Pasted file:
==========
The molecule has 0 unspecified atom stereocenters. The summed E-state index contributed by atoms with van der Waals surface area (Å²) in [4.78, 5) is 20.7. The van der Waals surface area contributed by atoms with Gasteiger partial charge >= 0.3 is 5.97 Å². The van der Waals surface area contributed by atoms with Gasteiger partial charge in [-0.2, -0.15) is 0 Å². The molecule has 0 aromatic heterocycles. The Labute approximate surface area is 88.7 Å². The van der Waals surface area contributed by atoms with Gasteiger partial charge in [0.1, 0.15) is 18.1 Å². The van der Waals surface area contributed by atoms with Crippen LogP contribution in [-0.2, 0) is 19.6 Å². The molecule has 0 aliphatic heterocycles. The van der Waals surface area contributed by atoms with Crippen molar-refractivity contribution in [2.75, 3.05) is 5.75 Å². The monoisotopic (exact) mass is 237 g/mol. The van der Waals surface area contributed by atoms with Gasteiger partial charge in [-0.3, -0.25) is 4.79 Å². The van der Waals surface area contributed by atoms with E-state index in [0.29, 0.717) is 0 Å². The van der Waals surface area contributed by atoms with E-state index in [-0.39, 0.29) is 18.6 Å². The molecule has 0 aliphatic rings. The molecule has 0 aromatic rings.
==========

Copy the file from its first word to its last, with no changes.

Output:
The molecule has 0 unspecified atom stereocenters. The summed E-state index contributed by atoms with van der Waals surface area (Å²) in [4.78, 5) is 20.7. The van der Waals surface area contributed by atoms with Gasteiger partial charge >= 0.3 is 5.97 Å². The van der Waals surface area contributed by atoms with Gasteiger partial charge in [-0.2, -0.15) is 0 Å². The molecule has 0 aromatic heterocycles. The Labute approximate surface area is 88.7 Å². The van der Waals surface area contributed by atoms with Gasteiger partial charge in [0.1, 0.15) is 18.1 Å². The van der Waals surface area contributed by atoms with Crippen LogP contribution in [-0.2, 0) is 19.6 Å². The molecule has 0 aliphatic heterocycles. The van der Waals surface area contributed by atoms with Crippen molar-refractivity contribution in [2.75, 3.05) is 5.75 Å². The monoisotopic (exact) mass is 237 g/mol. The van der Waals surface area contributed by atoms with Gasteiger partial charge in [-0.3, -0.25) is 4.79 Å². The van der Waals surface area contributed by atoms with E-state index in [0.29, 0.717) is 0 Å². The van der Waals surface area contributed by atoms with E-state index in [-0.39, 0.29) is 18.6 Å². The molecule has 0 aliphatic rings. The molecule has 0 aromatic rings.